small dose of iodinated contrast is just as safe as gadolinium with
regard to nephrotoxicity.
It should be kept in mind that a standard concentration of 0.5
mmol/mL gadolinium is equi-attenuating to a comparatively dilute
concentration of 60 to 80 mg/mL of iodinated contrast. Commercially
available iodinated contrast media can be mixed with saline to
achieve a solution that is isotonic to plasma and still provides
this concentration of iodine. Furthermore, if 0.3 mmol/kg/body
weight of gadolinium contrast is accepted as a reasonable dosage
limit, then the equi-attenuating dose of iodine would be only
approximately 3 g of total iodine for an average-sized patient. (By
comparison, a typical contrast-enhanced computed tomography
examination uses about 30 g of iodine.) It has been argued that
such a low dose of iodine delivered as an isotonic solution does
not pose a significant risk of renal injury.
This discussion applies only to the potential risk of
nephrotoxicity, however. Allergic reactions to contrast media are
idiosyncratic and not dose related.
For patients with pre-existing renal failure, gadolinium is
readily removed by hemodialysis. Intra-arterial gadolinium has also
been used safely for evaluation of the carotid arteries, with no
adverse neurologic reactions reported in one series of 12 patients.
Rewindowing of gadolinium images to optimize image contrast
often makes them appear grainy due to quantum mottle (Figure 2).
While these images may be less aesthetically pleasing, diagnostic
quality is roughly equal to iodine images for medium- and
large-sized vessels. A study of the renal artery in a rat model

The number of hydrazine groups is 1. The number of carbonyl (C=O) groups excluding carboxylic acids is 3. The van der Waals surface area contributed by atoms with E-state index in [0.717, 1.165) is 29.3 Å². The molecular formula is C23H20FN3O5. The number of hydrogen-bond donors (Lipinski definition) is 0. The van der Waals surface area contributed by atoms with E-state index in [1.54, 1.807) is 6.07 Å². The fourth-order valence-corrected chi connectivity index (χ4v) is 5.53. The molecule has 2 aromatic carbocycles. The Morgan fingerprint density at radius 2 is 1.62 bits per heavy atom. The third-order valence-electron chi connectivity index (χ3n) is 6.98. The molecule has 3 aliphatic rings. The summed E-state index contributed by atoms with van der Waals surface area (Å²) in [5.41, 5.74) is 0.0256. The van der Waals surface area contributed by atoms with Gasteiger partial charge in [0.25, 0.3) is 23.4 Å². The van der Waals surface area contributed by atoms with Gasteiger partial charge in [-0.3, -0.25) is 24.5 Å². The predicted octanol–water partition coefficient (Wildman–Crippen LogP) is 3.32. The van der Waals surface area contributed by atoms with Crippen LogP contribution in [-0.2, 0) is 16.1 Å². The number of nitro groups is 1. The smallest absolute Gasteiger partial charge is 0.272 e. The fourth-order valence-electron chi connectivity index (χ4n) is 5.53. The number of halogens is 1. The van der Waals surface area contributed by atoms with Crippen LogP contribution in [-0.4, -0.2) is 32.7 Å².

showed no difference in accuracy of stenosis evaluation between
gadolinium and iodine.
The same study demonstrated gadolinium to be superior to CO
imaging. A human study demonstrated little difference in diagnostic
confidence between the two contrast media for evaluation of the
aorta and main renal arteries. Evaluation of intrarenal vasculature
was poorer with gadolinium, however.
An example of a typical renal angiogram using gadolinium is shown
in Figure 3.
A series of 12 patients receiving both gadolinium and iodinated
contrast media for evaluation of the carotid artery demonstrated
slightly poorer quality images with gadolinium, but there was no
statistically significant difference in measurement of degree of
Good results have also been obtained using gadolinium for
evaluation of hemodialysis fistulas.
One postulated drawback of gadolinium imaging is that high-grade
stenoses may be misinterpreted as complete stenoses due to the
possible poor visualization of a very small patent luminal
Similarly, gadolinium may not be a good candidate for bleeding
studies, as the minimum bleeding rate that could be seen using
gadolinium is not known.
Gadolinium contrast media in conjunction with DSA is a safe and
effective imaging option for patients with a contraindication to
the use of iodinated contrast, although this is an off-label use of
gadolinium. Image quality is optimized by using a 90 to 100 kVp
beam. All available chelates contain the same concentration of
gadolinium and, therefore, provide equal vascular opacification.
However, lower osmolality preparations cause less pain when
injected into the extremities, and they may also have lower
potential for nephrotoxicity when injected into the renal
All images are courtesy of Daniel Brown, MD, Mallinckrodt
Institute of Radiology, St. Louis, MO.